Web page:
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and were intended as a parody.Artistic idea: take the images off of American Apparel brand t-shirts, put them on my t-shirts and slap my brand name on them.
Profit was not the controlling legal authority.
"Allen says his reputation was damaged..."lol. He should sue himself for that too.I saw one of these billboards on the corner of Houston and Allen streets. I of course recognized the still from Annie Hall and saw the American Apparel logo but there was some Hebrew on the ad that I couldn't read and the entire thing didn't make sense to me. I thought it had something to do with the formerly Jewish lower east side of Manhattan, but it seemed vaguely anti-Semitic in a hip, ironic sort of way. Also I couldn't understand why a company that usually flogs their wares using flash-blasted snapshot of sebaceous dirtbags in two-days-unwashed leotards and undershirts had decided to use Woody Allen as a model. But then I remembered that it's hip and ironic, man, and that I'm not supposed to understand, so I forgot about it till now. The billboard, incidentally, was removed after a week or so.
""The billboards were designed to inspire dialogue. They were certainly never intended to sell clothes," Charney said in a statement on his Web site."If we believe him on the above, then it sounds like the sharehoders have a cause of action.They could say, "Why are you wasting our money on stuff that doesn't further our commercial interests"?
"Allen, 73, who says he does not sell his image for commercial profit in the United States..."That explains his last 22 films.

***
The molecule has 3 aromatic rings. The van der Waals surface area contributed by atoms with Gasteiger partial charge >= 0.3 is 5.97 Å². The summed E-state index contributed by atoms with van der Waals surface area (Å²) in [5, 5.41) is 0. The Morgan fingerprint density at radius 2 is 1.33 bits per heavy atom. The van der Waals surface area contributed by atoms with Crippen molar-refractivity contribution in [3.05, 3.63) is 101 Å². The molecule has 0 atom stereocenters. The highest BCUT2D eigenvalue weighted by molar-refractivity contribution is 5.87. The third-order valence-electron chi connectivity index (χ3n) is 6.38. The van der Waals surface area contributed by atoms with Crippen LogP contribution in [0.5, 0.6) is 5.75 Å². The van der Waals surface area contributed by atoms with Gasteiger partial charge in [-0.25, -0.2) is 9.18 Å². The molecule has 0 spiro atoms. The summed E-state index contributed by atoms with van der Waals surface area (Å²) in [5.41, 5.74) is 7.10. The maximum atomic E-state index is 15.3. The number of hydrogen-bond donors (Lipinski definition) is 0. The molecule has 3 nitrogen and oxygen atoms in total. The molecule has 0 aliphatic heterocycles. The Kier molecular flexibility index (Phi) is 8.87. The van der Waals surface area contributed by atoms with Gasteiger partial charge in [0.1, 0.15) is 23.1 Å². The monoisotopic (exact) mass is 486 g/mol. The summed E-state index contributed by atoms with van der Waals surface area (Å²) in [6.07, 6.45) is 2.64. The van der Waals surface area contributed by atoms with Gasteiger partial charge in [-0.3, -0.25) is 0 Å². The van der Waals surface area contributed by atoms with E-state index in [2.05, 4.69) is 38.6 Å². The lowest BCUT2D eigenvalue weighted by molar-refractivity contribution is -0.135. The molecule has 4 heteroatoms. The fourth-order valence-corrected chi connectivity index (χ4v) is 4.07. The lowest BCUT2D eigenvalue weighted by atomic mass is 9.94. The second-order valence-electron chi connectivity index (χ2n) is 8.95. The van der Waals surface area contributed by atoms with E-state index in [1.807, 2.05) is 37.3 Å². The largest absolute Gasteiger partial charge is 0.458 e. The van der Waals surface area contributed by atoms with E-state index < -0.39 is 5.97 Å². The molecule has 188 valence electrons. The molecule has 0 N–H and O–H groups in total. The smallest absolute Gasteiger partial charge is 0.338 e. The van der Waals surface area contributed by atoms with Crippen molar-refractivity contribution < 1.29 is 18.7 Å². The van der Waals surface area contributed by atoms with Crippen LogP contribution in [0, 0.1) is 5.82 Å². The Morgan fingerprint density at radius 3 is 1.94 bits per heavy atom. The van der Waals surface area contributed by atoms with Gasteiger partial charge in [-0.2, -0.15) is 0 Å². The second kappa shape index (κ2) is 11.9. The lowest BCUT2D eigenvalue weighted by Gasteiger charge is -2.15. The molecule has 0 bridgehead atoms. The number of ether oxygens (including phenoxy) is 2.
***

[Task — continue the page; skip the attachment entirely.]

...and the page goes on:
What about the time Woody Allen dreamed that he was drowning and somebody else's life flashed before his eyes?That was my life, and he used it in a joke for commercial purposes.
I felt it particularly rich that Dov Charney did this to promote dialogue instead of for commercial gain.I'm fairly certain that the monologue in his head was hmmmm "talka bout it" no no...sell sell sell buy buy buy buy...."talka bout it" nnnnooooo!!! sell em buybuybuy....talk...buy...talk .....sell!
Lawyers are not dumb. If we have the facts on our side, we plead true facts.If we lose with the truth, we blow smoke and settle ASAP. Cutting the client's losses is as vauable as making the client new money. Just win baby, win.
"...anti-Semitic in a hip, ironic sort of way."The badge of the beautiful people.
"Lawyers had argued the advertisements... did not have a commercial purpose..."Exactly what are you quoting.The quote you cite does not appear in the story.So, your thesis that lawyers will say anything isn't supported by the evidence.
Except that she's a lawyer, and that's what she said.
""Lawyers had argued the advertisements... did not have a commercial purpose...""i.e. the billboards constituted unOrthodox advertising.
Not being Jewish, I'm hopelessly clueless. Did being depicted as Hasidic cause such a flurry or was it not being Hasidic that sounded so slurry?
Jason-Wrong artistic idea. You need to flip it. Take cheap t-shirts, silk screen the American Apparel brand onto them, and sell them as a "parody" of AA's trademark law hypocrisy.
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